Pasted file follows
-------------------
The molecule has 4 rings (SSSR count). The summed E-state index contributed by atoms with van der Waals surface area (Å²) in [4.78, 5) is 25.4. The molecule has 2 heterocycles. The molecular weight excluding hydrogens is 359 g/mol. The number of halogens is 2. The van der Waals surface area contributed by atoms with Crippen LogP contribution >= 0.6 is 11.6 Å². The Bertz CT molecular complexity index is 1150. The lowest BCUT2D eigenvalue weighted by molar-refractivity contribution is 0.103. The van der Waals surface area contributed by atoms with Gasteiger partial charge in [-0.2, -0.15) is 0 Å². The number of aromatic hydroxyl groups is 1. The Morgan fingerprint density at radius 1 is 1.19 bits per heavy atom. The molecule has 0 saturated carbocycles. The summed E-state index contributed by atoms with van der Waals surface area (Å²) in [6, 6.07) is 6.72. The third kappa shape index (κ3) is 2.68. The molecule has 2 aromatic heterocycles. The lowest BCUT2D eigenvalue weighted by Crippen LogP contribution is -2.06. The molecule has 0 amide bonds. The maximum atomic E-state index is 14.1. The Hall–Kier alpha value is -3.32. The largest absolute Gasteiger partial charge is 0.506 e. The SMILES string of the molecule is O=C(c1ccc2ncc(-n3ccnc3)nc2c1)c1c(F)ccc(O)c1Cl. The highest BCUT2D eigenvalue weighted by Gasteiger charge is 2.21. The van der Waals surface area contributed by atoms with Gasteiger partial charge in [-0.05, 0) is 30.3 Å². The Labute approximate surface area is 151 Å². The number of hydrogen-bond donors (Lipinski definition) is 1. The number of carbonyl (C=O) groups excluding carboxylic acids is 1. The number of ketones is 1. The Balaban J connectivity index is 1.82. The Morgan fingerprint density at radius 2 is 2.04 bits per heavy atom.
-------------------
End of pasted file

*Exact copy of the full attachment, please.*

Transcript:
The molecule has 4 rings (SSSR count). The summed E-state index contributed by atoms with van der Waals surface area (Å²) in [4.78, 5) is 25.4. The molecule has 2 heterocycles. The molecular weight excluding hydrogens is 359 g/mol. The number of halogens is 2. The van der Waals surface area contributed by atoms with Crippen LogP contribution >= 0.6 is 11.6 Å². The Bertz CT molecular complexity index is 1150. The lowest BCUT2D eigenvalue weighted by molar-refractivity contribution is 0.103. The van der Waals surface area contributed by atoms with Gasteiger partial charge in [-0.2, -0.15) is 0 Å². The number of aromatic hydroxyl groups is 1. The Morgan fingerprint density at radius 1 is 1.19 bits per heavy atom. The molecule has 0 saturated carbocycles. The summed E-state index contributed by atoms with van der Waals surface area (Å²) in [6, 6.07) is 6.72. The third kappa shape index (κ3) is 2.68. The molecule has 2 aromatic heterocycles. The lowest BCUT2D eigenvalue weighted by Crippen LogP contribution is -2.06. The molecule has 0 amide bonds. The maximum atomic E-state index is 14.1. The Hall–Kier alpha value is -3.32. The largest absolute Gasteiger partial charge is 0.506 e. The SMILES string of the molecule is O=C(c1ccc2ncc(-n3ccnc3)nc2c1)c1c(F)ccc(O)c1Cl. The highest BCUT2D eigenvalue weighted by Gasteiger charge is 2.21. The van der Waals surface area contributed by atoms with Gasteiger partial charge in [-0.05, 0) is 30.3 Å². The Labute approximate surface area is 151 Å². The number of hydrogen-bond donors (Lipinski definition) is 1. The number of carbonyl (C=O) groups excluding carboxylic acids is 1. The number of ketones is 1. The Balaban J connectivity index is 1.82. The Morgan fingerprint density at radius 2 is 2.04 bits per heavy atom.